• Saugus Iron Works Panorama

    Saugus Iron Works

    National Historic Site Massachusetts

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  • Park Closed for the Season

    The park will be closed from Nov 1st, 2013 to Spring 2014. Visitor information is available online, via facebook.com/SaugusIronNPS or by calling the Salem Visitor Center at (978) 740-1650.

Animals

WOODCHUCK

Woodchuck

Numerous species of amphibians, birds, fish, mammals, and reptiles rely on the Saugus River, the surrounding wetlands and the riparian woodlands within Saugus Iron Works National Historic Site as an important refuge to thrive and reproduce. Some animals are seen for brief periods, while others make the historic site their home throughout the year.

During the spring, the red-winged blackbirds and mallards prepare their nests within the tall wetland grasses, while the barn swallows return to the Iron Works to begin raising a new generation. In early summer, the snapping turtles lay their eggs, while the muskrats playfully swim in the cool waters of the Saugus River. Great blue herons and black-crowned night herons perch atop the maples and hickories along the winding river in search of the elusive alewife as the Atlantic Ocean tide slowly moves upstream, inundating the wetlands.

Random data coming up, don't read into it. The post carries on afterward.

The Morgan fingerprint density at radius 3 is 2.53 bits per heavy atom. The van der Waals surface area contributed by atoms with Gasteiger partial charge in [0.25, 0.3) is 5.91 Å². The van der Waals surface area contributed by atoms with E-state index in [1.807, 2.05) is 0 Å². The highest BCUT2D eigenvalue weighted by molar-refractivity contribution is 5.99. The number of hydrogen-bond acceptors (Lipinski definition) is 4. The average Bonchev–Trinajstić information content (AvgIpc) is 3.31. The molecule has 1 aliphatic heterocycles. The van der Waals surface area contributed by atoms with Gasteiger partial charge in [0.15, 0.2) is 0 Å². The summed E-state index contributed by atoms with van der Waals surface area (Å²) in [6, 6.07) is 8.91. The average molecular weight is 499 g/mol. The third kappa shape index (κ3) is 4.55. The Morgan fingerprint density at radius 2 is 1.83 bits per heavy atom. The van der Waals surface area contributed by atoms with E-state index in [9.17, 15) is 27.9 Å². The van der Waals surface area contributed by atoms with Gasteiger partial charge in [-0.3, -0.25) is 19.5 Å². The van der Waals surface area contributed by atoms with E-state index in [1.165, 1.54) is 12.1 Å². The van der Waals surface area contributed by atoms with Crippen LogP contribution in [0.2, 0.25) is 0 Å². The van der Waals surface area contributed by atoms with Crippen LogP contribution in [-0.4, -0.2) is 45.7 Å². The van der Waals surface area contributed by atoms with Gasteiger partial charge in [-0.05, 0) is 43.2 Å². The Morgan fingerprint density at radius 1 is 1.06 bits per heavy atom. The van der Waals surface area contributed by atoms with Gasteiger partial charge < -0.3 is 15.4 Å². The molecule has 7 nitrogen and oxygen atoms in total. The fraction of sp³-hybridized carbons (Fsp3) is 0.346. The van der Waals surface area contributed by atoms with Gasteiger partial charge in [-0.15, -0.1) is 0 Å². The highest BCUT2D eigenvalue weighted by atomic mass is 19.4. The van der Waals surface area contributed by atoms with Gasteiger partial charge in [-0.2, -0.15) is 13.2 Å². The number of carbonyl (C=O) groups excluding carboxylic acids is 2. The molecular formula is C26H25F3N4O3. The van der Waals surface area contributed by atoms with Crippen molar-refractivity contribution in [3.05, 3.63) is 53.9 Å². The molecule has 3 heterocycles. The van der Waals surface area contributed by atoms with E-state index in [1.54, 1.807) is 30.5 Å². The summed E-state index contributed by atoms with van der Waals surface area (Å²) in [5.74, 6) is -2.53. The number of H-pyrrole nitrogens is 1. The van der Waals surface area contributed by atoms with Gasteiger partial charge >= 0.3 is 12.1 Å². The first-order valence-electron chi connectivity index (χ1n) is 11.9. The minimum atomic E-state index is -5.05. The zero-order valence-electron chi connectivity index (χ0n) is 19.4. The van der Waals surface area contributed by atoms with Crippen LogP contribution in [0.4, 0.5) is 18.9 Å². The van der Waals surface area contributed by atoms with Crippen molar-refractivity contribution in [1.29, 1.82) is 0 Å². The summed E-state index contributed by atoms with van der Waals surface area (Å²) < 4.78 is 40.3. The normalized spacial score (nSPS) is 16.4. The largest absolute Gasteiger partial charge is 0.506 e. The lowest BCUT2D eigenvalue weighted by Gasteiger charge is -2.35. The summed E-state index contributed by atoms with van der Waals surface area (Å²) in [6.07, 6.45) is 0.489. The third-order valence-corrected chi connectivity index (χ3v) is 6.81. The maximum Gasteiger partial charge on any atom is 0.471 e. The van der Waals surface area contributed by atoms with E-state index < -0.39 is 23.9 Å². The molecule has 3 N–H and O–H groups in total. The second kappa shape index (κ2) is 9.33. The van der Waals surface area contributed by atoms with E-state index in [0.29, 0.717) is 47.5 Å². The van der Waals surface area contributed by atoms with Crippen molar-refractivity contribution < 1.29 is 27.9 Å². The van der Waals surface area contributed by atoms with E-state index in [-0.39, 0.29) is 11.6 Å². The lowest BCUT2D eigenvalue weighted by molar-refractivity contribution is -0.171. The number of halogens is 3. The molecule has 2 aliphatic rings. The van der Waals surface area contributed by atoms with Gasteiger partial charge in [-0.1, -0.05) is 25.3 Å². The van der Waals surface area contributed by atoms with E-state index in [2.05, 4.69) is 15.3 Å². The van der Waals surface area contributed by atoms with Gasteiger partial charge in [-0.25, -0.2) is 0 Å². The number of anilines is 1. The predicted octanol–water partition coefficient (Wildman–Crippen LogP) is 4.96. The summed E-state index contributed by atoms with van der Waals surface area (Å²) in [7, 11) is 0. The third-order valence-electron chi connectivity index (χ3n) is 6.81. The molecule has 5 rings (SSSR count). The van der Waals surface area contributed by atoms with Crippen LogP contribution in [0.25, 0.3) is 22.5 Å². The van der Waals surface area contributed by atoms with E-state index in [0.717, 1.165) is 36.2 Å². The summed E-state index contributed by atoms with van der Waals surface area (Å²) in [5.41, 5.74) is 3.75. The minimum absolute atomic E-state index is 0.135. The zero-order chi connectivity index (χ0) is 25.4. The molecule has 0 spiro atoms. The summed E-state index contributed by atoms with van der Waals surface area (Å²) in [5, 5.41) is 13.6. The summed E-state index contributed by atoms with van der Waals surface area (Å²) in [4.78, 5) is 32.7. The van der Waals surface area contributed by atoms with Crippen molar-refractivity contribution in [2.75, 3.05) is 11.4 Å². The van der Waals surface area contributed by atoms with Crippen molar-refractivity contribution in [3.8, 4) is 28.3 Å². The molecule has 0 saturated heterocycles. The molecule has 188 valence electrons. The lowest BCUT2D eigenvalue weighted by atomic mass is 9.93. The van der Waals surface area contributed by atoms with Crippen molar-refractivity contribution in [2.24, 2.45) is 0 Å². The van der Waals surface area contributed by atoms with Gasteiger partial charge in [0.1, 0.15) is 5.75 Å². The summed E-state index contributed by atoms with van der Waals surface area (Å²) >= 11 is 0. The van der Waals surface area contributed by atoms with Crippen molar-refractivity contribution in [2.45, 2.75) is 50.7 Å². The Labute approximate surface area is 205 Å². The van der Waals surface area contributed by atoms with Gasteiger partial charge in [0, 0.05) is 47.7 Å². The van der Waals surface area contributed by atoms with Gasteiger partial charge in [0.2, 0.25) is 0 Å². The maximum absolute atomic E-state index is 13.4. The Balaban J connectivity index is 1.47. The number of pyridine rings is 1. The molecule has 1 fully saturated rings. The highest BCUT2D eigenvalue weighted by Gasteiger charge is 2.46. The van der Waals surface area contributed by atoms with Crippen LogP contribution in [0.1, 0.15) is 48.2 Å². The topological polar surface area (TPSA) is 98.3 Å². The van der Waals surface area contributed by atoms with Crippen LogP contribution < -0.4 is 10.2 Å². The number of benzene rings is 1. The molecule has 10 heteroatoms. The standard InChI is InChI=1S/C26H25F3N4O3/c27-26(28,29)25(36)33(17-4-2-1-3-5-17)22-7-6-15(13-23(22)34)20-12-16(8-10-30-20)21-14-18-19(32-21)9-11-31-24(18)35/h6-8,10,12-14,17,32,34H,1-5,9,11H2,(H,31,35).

As the summer disappears for the year, spotted sandpipers can be seen hopping about the river mudflats while the barn swallows teach their young how to fly before their long journey south to warmer climates.

Each animal, as well as many others whose stories have yet to be told, is an important part of the complex ecosystem within Saugus Iron Works.

Did You Know?

House Door Knocker

To help understand the exact age of the Iron Works House the National Park Service recruited the help of dendrochronologists. These scientists drilled out small sections of the framing of the house. By looking at the width and pattern of the trees growth rings and comparing it to other trees of the time it is now believed that the house was built around 1688 or 1689.